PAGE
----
From advert to action: behavioural insights into the advertising of financial products

The Financial Conduct Authority (FCA) published Occasional Paper No. 26 on April 12th 2017: From advert to action: behavioural insights into the advertising of financial products. It was written by Paul Adams and Laura Smart.

Laura Smart also wrote an Insight (FCA’s term for a blogpost I suppose): Economical with the truth: three ways behavioural science can help to spot a misleading advert. Add there is an infographic.

And on June 29th, they have a nice event for regulated firms. Experts Rory Sutherland and Joe Gladstone will present, as will Laura Smart and the FCA Financial Promotions team.

Summary

How are we affected by financial advertising? What do we pay attention to and when might we be misled? We explore the science of advertising to answer these questions. Building on earlier FCA work into behavioural biases, we summarise a large body of academic literature to explore the mechanisms behind consumer attention, understanding, and behaviour. We build this into a framework for understanding how consumers process information in the form of advertisements, divided into three stages: See, Interpret and Act. We then apply our findings in a novel setting: explaining what the science says about when an advert may be unclear, unfair or misleading.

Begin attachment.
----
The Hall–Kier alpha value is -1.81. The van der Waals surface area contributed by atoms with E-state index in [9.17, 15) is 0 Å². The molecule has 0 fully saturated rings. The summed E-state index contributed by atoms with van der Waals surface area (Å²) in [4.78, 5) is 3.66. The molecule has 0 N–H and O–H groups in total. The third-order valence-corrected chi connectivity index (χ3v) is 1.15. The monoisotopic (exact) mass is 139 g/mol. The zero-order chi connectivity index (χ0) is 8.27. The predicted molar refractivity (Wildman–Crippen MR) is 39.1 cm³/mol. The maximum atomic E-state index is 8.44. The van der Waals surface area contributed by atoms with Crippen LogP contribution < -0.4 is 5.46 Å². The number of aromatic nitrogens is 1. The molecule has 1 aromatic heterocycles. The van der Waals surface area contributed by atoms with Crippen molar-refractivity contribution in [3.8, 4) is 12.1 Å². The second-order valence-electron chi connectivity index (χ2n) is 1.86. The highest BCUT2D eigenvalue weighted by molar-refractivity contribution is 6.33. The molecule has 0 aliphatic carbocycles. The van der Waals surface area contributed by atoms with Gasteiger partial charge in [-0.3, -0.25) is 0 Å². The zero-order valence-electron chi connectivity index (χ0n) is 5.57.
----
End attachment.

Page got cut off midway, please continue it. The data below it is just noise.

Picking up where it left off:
In See, we find that attention may be predicted by the relative salience of information and is also affected by consumers’ motivation and intentions; for example, those searching for a house are more likely to notice mortgage deals.

In Interpret, we find that certain ways of presenting information, particularly those which make use of behavioural biases or which involve percentages may impede understanding and have the potential to mislead consumers in certain circumstances.

In Act, we see that consumers may be influenced into action through techniques which encourage reliance on heuristics or emotion, rather than reason, and that this may cause problems.

 

What is advertising for? (p6)

  • Marketing professionals point to the role of advertising in changing customers’ preferences or improving their brand recognition
  • Psychologists and behavioural scientists argue that advertising aims to prime potential customers to buy products when opportunity presents itself.
  • Economic approach